Notebook: Vikings GM bolts from presser in order to make late deal
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EDEN PRAIRIE, Minn. -- The first round of the NFL draft on Thursday night was nearing its end as Minnesota Vikings general manager Rick Spielman fielded questions inside the Winter Park fieldhouse about Florida defensive tackle Sharrif Floyd and Florida State cornerback Xavier Rhodes.
After answering nine questions, Spielman excused himself as team spokesman Tom West explained that the GM would be back shortly. Spielman then sprinted toward the team's draft room, where assistant general manager George Paton and director of college scouting Scott Studwell were working the phones.
Turns out there was a good reason Spielman had to take a break.
Shortly thereafter the Vikings were back on the clock with their third pick of the first round, having traded a second-, third-, fourth- and seventh-round choice to New England for the 29th pick. The Vikings used that selection on Tennessee wide receiver Cordarrelle Patterson.
"We had talked about potentially moving up to try to go get him (Friday), but when something came to fruition tonight while I was talking to you guys we wanted to jump on that," Spielman said. "We were very, very aggressive to go do that just because I know what he can do as a receiver. But especially what he can do as a potential punt and kickoff returner because he is magic in that area as well."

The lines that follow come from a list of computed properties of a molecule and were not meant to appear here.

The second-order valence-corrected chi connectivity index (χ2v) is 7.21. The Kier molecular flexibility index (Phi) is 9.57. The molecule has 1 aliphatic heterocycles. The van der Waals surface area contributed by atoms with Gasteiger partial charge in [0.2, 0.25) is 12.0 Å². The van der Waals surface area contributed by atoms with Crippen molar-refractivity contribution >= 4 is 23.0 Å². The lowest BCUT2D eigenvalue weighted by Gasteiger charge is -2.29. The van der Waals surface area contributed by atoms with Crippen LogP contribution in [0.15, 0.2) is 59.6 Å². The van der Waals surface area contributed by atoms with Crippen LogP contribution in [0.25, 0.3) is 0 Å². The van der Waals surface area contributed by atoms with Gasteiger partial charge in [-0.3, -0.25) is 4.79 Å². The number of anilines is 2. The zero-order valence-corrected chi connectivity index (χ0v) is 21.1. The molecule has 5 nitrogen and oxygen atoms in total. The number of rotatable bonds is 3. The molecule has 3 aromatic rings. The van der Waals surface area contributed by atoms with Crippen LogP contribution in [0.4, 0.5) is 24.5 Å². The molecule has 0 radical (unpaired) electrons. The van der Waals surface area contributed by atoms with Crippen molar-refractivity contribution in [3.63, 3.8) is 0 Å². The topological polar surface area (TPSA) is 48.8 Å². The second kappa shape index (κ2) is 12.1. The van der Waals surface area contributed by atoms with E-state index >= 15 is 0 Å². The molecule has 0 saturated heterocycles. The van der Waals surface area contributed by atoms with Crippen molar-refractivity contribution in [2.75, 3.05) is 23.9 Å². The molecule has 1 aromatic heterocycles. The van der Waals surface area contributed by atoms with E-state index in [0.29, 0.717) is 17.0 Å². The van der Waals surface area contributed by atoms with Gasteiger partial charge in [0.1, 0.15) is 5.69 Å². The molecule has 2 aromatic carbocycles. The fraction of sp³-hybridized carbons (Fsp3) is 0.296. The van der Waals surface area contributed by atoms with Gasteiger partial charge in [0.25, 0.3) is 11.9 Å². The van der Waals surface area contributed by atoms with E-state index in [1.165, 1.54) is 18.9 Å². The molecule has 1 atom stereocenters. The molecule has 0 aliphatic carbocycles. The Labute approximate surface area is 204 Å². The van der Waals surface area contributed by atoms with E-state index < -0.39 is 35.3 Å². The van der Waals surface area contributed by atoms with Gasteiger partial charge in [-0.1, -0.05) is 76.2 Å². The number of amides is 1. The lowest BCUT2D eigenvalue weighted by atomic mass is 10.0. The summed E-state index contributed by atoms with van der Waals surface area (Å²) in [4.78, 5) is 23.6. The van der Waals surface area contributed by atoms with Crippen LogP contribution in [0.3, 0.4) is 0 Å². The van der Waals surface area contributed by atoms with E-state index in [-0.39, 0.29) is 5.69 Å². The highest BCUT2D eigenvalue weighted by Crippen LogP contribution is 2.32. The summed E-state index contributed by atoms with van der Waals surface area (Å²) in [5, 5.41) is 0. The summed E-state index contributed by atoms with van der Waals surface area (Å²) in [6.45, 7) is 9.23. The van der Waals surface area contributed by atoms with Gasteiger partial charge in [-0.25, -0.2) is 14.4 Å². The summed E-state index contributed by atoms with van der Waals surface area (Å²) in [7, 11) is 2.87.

The Vikings had two fourth-round picks and gave up their first in the round, the 102nd choice overall, as well as their last of three seventh-round picks. That selection is 229th overall.
This means the Vikings will enter Friday without having a pick on that day and will have five picks left to make on Saturday when rounds four through seven are conducted.
Spielman said his presence at the first portion of his press conference was not an indication that he thought there was no way the Vikings would be able to swing the trade with the Patriots.
"You never know," he said. "It was something I wasn't expecting but when we were able to get something done we had to cash in on it."
Spielman wasn't the only key member of the Vikings' draft team who wasn't in the room when the trade talks heated up with the Patriots. Coach Leslie Frazier was doing a radio interview.
"They came in and started to signal telling me to cut it short," Frazier said. "I didn't know why. I soon found out why I needed to get back upstairs so we could discuss what was transpiring. It was well worth the discussion, and I'm glad we were able to cut it short so we were able to get back up there. It worked out great."
Frazier said he was "happily surprised" to find out the Vikings had obtained the Patriots pick.
"Before I left to go do the interview I had just talked to Rick and some of our other people about, 'What do we have to do to get back in the first (round) or do we have to wait until (Friday) to have chance to go back and get Cordarrelle,'" Frazier said. "They said, 'It may have to be (Friday).' It, of course, turned out to be tonight so that was great."
Thursday marked the first time the Vikings made three first-round picks in a draft since 1967, when they selected Clint Jones, Gene Washington and Hall of Famer Alan Page.
A significant price
The price for the Vikings to move up to the 29th pick wasn't cheap.
According to the NFL's trade value chart, the Vikings surrendered picks that totaled 649 points and obtained a pick worth 640 points.